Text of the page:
An Evil Clown and a Leap of Faith

Karl Ackermann By

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"I don't have a half-speed for music, if I do it, I'm all in..."—PEK

If the Evil Clown record label is prolific on a per capita basis, then its founder is exponentially more inexhaustible. David Peck (aka PEK) founded the label—at first, unbranded—and its roots date back a little more than twenty years ago to Cambridge, MA. The musicians under the label could best be described as a "collaborative collective" and in various formations turn out twenty-five to thirty albums each year. The core collective under Evil Clown is Leap of Faith, which when expanded to the Leap of Faith Orchestra includes players from Metal Chaos Ensemble, String Theory, Turbulence and Mekaniks. The common denominators in these collectives is the presence of PEK in each, and a completely unorthodox approach to creative improvisation. An unfamiliar listener, dropping into an Evil Clown recording may find themselves submerged in world of musical anarchy but there is a hidden order behind the apparent mayhem, as we will see later. By PEK's own admission, this is ..."demanding music with a very limited total audience...."

PEK was born in Sacramento CA in 1964, his family moving to Chappaqua, New York when he was two and then back to northern California seven years later. Raised on a musical diet that went from Dave Brubeck to Pink Floyd and Frank Zappa, his early years were an eclectic mix of influences. A saxophonist from the time of elementary school, he studied clarinet and piano as well but didn't take music seriously until later in life. As a high school senior in 1982 PEK says, "I have a vivid memory of hearing for the first time the album Tin Pan Alley (ECM, 1981) by Jack DeJohnette. Chico Freeman and John Surman play saxophones in a very free style with lots of altisimo register playing and multi-phonics on this album. Although I had been playing saxophone maybe 6 years at this point, I did not realize that these kind of sounds were possible on my instrument. Hearing these sounds eventually led me to read all the available literature I could find about free jazz and post-modern jazz history which in turn led me to Cecil Taylor, Sun Ra, Anthony Braxton and the Art Ensemble Of Chicago. Art Ensemble of Chicago was particularly important to me since it established a precedent for very broad palates and woodwind multi-instrumentalism. Roscoe Mitchell is clearly a primary influence for me." PEK abandoned music altogether while attending UC Davis for mathematics, a discipline that would later partially inform his music. As restless a student as he was a musician, PEK moved on to UC Santa Cruz to study philosophy and fell in with a group of musicians that set him back on a path toward music -this time, with a more focused discipline. A former student of saxophonist George Garzone, he moved to the Boston area to attend Berklee College of Music in 1989. In my interview with PEK, he stated that in the years following Berklee his exposure to diverse styles of music grew: ..."my interests are very wide and I specialized in fairly unusual music including modern and post-modern classical (especially after 1950) and world music from all over, but with special attention to the far east where the music is structured very differently than typical in the west. I also became very familiar with the history of free-jazz and post-modern jazz." In fact, PEK had played with William Parker and the late free jazz trumpeter Raphe Malik in his early music career and later with Joe Maneri and Mat Maneri.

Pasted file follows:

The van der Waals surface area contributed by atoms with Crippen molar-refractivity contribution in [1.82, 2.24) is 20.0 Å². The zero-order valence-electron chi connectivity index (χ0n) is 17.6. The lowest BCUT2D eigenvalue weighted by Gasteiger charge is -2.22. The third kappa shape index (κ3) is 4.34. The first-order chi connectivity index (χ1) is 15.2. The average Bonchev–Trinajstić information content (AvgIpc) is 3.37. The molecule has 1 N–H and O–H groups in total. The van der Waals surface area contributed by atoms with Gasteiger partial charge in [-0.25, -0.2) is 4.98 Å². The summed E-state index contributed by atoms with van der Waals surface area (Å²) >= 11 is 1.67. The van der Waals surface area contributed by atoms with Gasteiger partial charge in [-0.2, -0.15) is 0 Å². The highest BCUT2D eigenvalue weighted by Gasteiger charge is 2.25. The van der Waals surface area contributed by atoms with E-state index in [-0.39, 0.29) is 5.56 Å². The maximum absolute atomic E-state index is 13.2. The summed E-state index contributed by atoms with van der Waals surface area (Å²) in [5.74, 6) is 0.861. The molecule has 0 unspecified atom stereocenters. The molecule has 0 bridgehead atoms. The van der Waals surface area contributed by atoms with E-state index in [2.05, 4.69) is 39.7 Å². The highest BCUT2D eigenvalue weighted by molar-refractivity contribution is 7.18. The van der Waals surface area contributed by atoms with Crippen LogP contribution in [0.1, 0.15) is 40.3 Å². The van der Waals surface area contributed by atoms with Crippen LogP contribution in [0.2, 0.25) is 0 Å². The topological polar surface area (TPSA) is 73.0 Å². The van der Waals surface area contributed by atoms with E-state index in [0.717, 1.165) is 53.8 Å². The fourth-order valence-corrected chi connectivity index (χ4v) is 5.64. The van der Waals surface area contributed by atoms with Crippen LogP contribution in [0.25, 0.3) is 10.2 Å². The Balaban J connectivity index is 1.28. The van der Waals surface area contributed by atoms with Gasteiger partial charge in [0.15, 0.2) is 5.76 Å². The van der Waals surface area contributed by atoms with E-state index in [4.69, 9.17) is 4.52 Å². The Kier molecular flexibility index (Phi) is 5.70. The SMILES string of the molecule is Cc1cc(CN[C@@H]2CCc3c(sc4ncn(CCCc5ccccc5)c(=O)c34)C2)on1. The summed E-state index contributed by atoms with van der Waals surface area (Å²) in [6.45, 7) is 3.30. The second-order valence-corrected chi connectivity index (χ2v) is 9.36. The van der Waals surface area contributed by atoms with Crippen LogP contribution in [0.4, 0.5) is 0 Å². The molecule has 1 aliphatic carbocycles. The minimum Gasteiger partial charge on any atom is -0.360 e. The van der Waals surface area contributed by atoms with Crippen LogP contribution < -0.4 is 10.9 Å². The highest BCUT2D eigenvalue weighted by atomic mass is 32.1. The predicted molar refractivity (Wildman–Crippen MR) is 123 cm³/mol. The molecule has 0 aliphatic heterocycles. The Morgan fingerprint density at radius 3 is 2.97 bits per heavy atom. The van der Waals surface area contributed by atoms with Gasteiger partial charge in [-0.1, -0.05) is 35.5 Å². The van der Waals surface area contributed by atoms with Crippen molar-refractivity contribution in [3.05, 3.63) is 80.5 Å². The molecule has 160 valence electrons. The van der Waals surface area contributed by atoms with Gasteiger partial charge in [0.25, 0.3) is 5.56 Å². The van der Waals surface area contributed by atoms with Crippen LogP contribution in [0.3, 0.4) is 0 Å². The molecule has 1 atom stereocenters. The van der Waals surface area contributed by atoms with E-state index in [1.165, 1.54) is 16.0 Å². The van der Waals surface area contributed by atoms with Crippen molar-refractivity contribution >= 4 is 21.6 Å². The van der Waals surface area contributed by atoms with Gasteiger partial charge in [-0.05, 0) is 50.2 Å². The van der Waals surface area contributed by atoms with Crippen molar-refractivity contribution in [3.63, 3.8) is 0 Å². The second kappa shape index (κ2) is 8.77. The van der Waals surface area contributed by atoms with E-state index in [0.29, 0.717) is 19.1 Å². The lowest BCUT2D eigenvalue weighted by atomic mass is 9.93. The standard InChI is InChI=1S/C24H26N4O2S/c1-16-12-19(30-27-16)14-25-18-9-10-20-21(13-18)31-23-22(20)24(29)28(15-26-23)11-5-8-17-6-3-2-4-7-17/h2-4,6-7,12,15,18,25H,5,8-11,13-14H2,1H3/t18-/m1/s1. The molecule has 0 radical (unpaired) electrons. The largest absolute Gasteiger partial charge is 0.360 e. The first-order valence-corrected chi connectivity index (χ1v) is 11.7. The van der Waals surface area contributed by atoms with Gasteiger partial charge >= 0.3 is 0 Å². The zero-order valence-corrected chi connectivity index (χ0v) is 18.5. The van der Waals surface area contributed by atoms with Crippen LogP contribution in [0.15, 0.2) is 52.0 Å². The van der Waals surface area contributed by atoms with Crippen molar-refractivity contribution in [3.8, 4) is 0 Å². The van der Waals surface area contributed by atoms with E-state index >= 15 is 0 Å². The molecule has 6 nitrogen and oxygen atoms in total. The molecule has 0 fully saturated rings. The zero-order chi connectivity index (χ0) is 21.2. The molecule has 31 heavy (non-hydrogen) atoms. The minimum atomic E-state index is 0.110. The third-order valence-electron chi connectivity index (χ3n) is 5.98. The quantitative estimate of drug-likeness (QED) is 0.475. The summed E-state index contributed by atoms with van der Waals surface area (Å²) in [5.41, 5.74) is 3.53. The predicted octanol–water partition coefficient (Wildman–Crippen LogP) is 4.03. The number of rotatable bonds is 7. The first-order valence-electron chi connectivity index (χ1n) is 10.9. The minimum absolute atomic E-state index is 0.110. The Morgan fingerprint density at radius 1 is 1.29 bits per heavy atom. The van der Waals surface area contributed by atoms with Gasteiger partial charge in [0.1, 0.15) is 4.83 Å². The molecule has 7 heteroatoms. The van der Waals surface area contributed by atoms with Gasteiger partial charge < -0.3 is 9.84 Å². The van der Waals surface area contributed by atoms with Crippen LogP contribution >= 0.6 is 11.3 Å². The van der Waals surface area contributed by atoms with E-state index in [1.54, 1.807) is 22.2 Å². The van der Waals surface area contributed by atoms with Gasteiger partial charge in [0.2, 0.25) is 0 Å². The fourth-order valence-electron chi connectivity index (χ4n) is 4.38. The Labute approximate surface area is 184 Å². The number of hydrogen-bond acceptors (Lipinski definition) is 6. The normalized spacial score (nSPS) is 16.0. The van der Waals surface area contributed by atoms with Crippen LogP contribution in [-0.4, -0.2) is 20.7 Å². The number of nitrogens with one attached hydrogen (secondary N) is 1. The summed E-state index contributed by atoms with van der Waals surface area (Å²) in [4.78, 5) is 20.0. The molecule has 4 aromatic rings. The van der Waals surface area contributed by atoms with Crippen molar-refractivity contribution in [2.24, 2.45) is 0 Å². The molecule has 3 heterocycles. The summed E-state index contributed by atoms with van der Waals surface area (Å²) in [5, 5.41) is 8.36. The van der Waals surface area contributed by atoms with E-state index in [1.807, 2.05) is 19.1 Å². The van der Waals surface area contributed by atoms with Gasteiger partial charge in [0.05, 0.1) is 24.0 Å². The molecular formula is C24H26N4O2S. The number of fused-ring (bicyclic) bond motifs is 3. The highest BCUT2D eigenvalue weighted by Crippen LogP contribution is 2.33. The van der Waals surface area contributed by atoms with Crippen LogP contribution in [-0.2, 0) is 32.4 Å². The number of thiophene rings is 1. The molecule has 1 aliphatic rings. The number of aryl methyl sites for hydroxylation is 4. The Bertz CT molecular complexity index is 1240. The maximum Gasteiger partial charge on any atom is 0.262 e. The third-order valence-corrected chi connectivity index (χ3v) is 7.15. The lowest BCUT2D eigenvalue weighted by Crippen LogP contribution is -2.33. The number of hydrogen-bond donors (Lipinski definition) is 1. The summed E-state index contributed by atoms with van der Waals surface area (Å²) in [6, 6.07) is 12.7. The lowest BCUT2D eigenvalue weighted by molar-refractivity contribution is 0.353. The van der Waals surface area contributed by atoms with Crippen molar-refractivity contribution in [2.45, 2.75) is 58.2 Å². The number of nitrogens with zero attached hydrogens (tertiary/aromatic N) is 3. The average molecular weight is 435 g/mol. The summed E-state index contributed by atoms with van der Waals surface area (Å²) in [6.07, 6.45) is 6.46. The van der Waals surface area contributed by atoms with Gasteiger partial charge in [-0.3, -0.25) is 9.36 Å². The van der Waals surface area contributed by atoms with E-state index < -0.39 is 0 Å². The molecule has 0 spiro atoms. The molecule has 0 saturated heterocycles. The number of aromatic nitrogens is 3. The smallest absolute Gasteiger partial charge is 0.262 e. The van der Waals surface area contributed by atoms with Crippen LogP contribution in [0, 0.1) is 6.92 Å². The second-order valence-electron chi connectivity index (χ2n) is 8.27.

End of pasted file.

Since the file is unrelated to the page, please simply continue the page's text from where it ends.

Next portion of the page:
A pivotal force in Leap of Faith—and other Evil Clown projects—is Glynis Lomon. Playing cello and aquasonic (a bowed metal instrument) as well as providing wordless vocals, she is a graduate of Bennington College where she studied with the renowned musician and composer Bill Dixon, performing and recording with the trumpeter throughout his later career. Lomon has also played with the best of free jazz and avant-garde, including Jimmy Lyons, Cecil Taylor, Butch Morris, William Parker and Joe Morris. It was through Masashi Harada that PEK and Lomon began their association.

Harada, a Japanese born multi-instrumentalist studied both vocal techniques and percussion in his native country and later moved to Massachusetts where he studied piano with Avram David. Harada also has an impressive resume having recorded with bassist Barre Phillips, Mat Maneri, and Joe Maneri and had performed with Cecil Taylor's trio in 1990. PEK and Lomon met when both were part of the Masashi Harada Sextet in the early 1990s. It was here that PEK and Lomon networked and developed an appreciation for extended techniques, multi-phonics and microtones that would become tools in their own group. The two honed their far reaching technical skills taking them into the Leaping Water Trio (originally with Lomon, Harada and violinist Greta Buck), a precursor to Leap of Faith whose 1995 debut included Lomon, PEK, trombonist Mark McGrain and occasional guest artists.
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